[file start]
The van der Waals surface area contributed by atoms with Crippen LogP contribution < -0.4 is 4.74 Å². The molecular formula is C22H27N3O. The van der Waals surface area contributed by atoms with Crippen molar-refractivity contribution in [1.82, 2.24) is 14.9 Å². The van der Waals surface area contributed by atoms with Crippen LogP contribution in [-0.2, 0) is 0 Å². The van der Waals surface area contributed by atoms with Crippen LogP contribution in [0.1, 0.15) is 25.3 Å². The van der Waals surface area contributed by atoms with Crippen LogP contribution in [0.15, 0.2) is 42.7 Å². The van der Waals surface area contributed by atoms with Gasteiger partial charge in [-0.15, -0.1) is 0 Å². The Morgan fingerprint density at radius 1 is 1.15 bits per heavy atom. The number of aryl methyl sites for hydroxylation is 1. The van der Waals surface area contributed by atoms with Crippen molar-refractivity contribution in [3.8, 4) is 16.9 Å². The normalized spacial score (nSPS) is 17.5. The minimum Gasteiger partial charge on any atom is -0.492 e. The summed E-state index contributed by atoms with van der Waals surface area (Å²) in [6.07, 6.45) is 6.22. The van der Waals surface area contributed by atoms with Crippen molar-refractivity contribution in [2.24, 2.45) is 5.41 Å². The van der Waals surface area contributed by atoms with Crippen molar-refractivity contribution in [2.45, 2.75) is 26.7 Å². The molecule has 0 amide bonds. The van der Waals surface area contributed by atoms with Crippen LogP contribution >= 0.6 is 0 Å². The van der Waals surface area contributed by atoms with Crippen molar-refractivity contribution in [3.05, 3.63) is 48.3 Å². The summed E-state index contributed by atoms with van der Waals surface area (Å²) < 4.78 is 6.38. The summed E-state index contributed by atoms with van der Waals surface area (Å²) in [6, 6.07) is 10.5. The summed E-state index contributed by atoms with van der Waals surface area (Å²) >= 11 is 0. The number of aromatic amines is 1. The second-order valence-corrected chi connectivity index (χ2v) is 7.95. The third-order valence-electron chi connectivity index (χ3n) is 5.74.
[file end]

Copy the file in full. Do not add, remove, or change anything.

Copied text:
The van der Waals surface area contributed by atoms with Crippen LogP contribution < -0.4 is 4.74 Å². The molecular formula is C22H27N3O. The van der Waals surface area contributed by atoms with Crippen molar-refractivity contribution in [1.82, 2.24) is 14.9 Å². The van der Waals surface area contributed by atoms with Crippen LogP contribution in [-0.2, 0) is 0 Å². The van der Waals surface area contributed by atoms with Crippen LogP contribution in [0.1, 0.15) is 25.3 Å². The van der Waals surface area contributed by atoms with Crippen LogP contribution in [0.15, 0.2) is 42.7 Å². The van der Waals surface area contributed by atoms with Gasteiger partial charge in [-0.15, -0.1) is 0 Å². The Morgan fingerprint density at radius 1 is 1.15 bits per heavy atom. The number of aryl methyl sites for hydroxylation is 1. The van der Waals surface area contributed by atoms with Crippen molar-refractivity contribution in [3.8, 4) is 16.9 Å². The normalized spacial score (nSPS) is 17.5. The minimum Gasteiger partial charge on any atom is -0.492 e. The summed E-state index contributed by atoms with van der Waals surface area (Å²) in [6.07, 6.45) is 6.22. The van der Waals surface area contributed by atoms with Crippen molar-refractivity contribution in [2.24, 2.45) is 5.41 Å². The van der Waals surface area contributed by atoms with Crippen molar-refractivity contribution in [2.45, 2.75) is 26.7 Å². The molecule has 0 amide bonds. The van der Waals surface area contributed by atoms with Crippen LogP contribution >= 0.6 is 0 Å². The van der Waals surface area contributed by atoms with Crippen molar-refractivity contribution in [3.05, 3.63) is 48.3 Å². The summed E-state index contributed by atoms with van der Waals surface area (Å²) < 4.78 is 6.38. The summed E-state index contributed by atoms with van der Waals surface area (Å²) in [6, 6.07) is 10.5. The summed E-state index contributed by atoms with van der Waals surface area (Å²) >= 11 is 0. The number of aromatic amines is 1. The second-order valence-corrected chi connectivity index (χ2v) is 7.95. The third-order valence-electron chi connectivity index (χ3n) is 5.74.